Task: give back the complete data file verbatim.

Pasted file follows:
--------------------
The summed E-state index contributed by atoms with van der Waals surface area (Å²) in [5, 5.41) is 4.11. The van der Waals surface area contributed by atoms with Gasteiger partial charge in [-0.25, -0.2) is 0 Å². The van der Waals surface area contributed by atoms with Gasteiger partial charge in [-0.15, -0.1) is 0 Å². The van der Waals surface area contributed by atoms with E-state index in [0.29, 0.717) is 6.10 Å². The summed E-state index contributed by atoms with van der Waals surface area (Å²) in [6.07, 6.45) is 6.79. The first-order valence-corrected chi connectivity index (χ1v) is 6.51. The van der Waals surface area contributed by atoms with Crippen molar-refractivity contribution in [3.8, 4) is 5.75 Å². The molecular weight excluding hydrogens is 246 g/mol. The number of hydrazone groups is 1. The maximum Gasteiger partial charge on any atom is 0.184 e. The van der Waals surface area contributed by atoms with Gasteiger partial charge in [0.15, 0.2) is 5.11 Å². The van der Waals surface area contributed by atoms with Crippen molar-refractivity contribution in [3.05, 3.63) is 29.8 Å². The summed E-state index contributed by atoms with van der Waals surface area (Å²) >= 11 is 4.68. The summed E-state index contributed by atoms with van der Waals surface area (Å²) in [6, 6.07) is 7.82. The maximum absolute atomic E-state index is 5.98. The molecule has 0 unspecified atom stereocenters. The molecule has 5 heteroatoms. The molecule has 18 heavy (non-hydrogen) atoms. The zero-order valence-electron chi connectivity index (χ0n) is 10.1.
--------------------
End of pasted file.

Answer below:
The summed E-state index contributed by atoms with van der Waals surface area (Å²) in [5, 5.41) is 4.11. The van der Waals surface area contributed by atoms with Gasteiger partial charge in [-0.25, -0.2) is 0 Å². The van der Waals surface area contributed by atoms with Gasteiger partial charge in [-0.15, -0.1) is 0 Å². The van der Waals surface area contributed by atoms with E-state index in [0.29, 0.717) is 6.10 Å². The summed E-state index contributed by atoms with van der Waals surface area (Å²) in [6.07, 6.45) is 6.79. The first-order valence-corrected chi connectivity index (χ1v) is 6.51. The van der Waals surface area contributed by atoms with Crippen molar-refractivity contribution in [3.8, 4) is 5.75 Å². The molecular weight excluding hydrogens is 246 g/mol. The number of hydrazone groups is 1. The maximum Gasteiger partial charge on any atom is 0.184 e. The van der Waals surface area contributed by atoms with Gasteiger partial charge in [0.15, 0.2) is 5.11 Å². The van der Waals surface area contributed by atoms with Crippen molar-refractivity contribution in [3.05, 3.63) is 29.8 Å². The summed E-state index contributed by atoms with van der Waals surface area (Å²) >= 11 is 4.68. The summed E-state index contributed by atoms with van der Waals surface area (Å²) in [6, 6.07) is 7.82. The maximum absolute atomic E-state index is 5.98. The molecule has 0 unspecified atom stereocenters. The molecule has 5 heteroatoms. The molecule has 18 heavy (non-hydrogen) atoms. The zero-order valence-electron chi connectivity index (χ0n) is 10.1.